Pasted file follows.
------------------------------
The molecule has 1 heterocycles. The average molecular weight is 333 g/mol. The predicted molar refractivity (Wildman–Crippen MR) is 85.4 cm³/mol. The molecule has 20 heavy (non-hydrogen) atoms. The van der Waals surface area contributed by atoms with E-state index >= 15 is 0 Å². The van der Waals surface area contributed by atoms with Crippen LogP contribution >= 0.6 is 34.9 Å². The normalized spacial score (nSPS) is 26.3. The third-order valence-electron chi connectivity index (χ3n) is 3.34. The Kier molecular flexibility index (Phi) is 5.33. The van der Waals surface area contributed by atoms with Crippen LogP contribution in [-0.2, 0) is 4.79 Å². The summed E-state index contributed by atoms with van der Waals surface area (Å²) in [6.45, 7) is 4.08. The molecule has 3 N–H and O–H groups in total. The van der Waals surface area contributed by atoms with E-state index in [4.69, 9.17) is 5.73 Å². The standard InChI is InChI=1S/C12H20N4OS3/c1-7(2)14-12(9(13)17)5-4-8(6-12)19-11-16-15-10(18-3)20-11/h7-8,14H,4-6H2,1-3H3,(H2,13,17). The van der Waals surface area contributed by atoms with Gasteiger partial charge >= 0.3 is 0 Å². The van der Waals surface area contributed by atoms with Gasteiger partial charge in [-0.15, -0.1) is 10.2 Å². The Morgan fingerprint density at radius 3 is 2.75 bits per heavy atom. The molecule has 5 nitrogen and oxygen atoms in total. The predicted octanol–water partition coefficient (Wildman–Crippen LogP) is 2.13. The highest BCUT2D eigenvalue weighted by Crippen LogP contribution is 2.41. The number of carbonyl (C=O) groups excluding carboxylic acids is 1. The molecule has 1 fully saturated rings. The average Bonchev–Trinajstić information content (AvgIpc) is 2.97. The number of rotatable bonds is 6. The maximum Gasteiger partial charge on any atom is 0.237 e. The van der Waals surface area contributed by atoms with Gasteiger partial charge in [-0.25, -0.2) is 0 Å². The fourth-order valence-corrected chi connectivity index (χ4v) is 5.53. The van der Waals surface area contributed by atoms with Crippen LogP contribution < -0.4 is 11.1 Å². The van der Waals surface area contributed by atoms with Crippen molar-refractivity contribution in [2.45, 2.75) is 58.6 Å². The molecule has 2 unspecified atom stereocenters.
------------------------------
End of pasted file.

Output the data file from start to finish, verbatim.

The molecule has 1 heterocycles. The average molecular weight is 333 g/mol. The predicted molar refractivity (Wildman–Crippen MR) is 85.4 cm³/mol. The molecule has 20 heavy (non-hydrogen) atoms. The van der Waals surface area contributed by atoms with E-state index >= 15 is 0 Å². The van der Waals surface area contributed by atoms with Crippen LogP contribution >= 0.6 is 34.9 Å². The normalized spacial score (nSPS) is 26.3. The third-order valence-electron chi connectivity index (χ3n) is 3.34. The Kier molecular flexibility index (Phi) is 5.33. The van der Waals surface area contributed by atoms with Crippen LogP contribution in [-0.2, 0) is 4.79 Å². The summed E-state index contributed by atoms with van der Waals surface area (Å²) in [6.45, 7) is 4.08. The molecule has 3 N–H and O–H groups in total. The van der Waals surface area contributed by atoms with E-state index in [4.69, 9.17) is 5.73 Å². The standard InChI is InChI=1S/C12H20N4OS3/c1-7(2)14-12(9(13)17)5-4-8(6-12)19-11-16-15-10(18-3)20-11/h7-8,14H,4-6H2,1-3H3,(H2,13,17). The van der Waals surface area contributed by atoms with Gasteiger partial charge >= 0.3 is 0 Å². The van der Waals surface area contributed by atoms with Gasteiger partial charge in [-0.15, -0.1) is 10.2 Å². The Morgan fingerprint density at radius 3 is 2.75 bits per heavy atom. The molecule has 5 nitrogen and oxygen atoms in total. The predicted octanol–water partition coefficient (Wildman–Crippen LogP) is 2.13. The highest BCUT2D eigenvalue weighted by Crippen LogP contribution is 2.41. The number of carbonyl (C=O) groups excluding carboxylic acids is 1. The molecule has 1 fully saturated rings. The average Bonchev–Trinajstić information content (AvgIpc) is 2.97. The number of rotatable bonds is 6. The maximum Gasteiger partial charge on any atom is 0.237 e. The van der Waals surface area contributed by atoms with Gasteiger partial charge in [-0.25, -0.2) is 0 Å². The fourth-order valence-corrected chi connectivity index (χ4v) is 5.53. The van der Waals surface area contributed by atoms with Crippen LogP contribution < -0.4 is 11.1 Å². The van der Waals surface area contributed by atoms with Crippen molar-refractivity contribution in [2.45, 2.75) is 58.6 Å². The molecule has 2 unspecified atom stereocenters.